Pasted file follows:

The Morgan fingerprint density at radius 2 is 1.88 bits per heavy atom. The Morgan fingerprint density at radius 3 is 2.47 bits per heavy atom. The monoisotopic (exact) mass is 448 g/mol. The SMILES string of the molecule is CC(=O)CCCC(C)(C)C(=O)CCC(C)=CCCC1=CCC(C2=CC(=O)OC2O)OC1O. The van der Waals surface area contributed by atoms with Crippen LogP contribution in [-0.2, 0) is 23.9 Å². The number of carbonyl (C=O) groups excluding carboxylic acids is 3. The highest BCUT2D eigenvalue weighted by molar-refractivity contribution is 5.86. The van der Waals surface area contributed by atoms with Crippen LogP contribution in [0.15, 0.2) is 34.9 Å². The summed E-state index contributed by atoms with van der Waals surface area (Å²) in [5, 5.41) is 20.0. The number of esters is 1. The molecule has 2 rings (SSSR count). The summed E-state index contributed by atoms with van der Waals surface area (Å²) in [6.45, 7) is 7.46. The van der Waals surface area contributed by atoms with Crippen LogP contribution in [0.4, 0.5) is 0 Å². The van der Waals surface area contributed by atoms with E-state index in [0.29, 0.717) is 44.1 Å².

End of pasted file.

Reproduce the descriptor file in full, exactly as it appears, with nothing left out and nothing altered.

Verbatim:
The Morgan fingerprint density at radius 2 is 1.88 bits per heavy atom. The Morgan fingerprint density at radius 3 is 2.47 bits per heavy atom. The monoisotopic (exact) mass is 448 g/mol. The SMILES string of the molecule is CC(=O)CCCC(C)(C)C(=O)CCC(C)=CCCC1=CCC(C2=CC(=O)OC2O)OC1O. The van der Waals surface area contributed by atoms with Crippen LogP contribution in [-0.2, 0) is 23.9 Å². The number of carbonyl (C=O) groups excluding carboxylic acids is 3. The highest BCUT2D eigenvalue weighted by molar-refractivity contribution is 5.86. The van der Waals surface area contributed by atoms with Crippen LogP contribution in [0.15, 0.2) is 34.9 Å². The summed E-state index contributed by atoms with van der Waals surface area (Å²) in [5, 5.41) is 20.0. The number of esters is 1. The molecule has 2 rings (SSSR count). The summed E-state index contributed by atoms with van der Waals surface area (Å²) in [6.45, 7) is 7.46. The van der Waals surface area contributed by atoms with Crippen LogP contribution in [0.4, 0.5) is 0 Å². The van der Waals surface area contributed by atoms with E-state index in [0.29, 0.717) is 44.1 Å².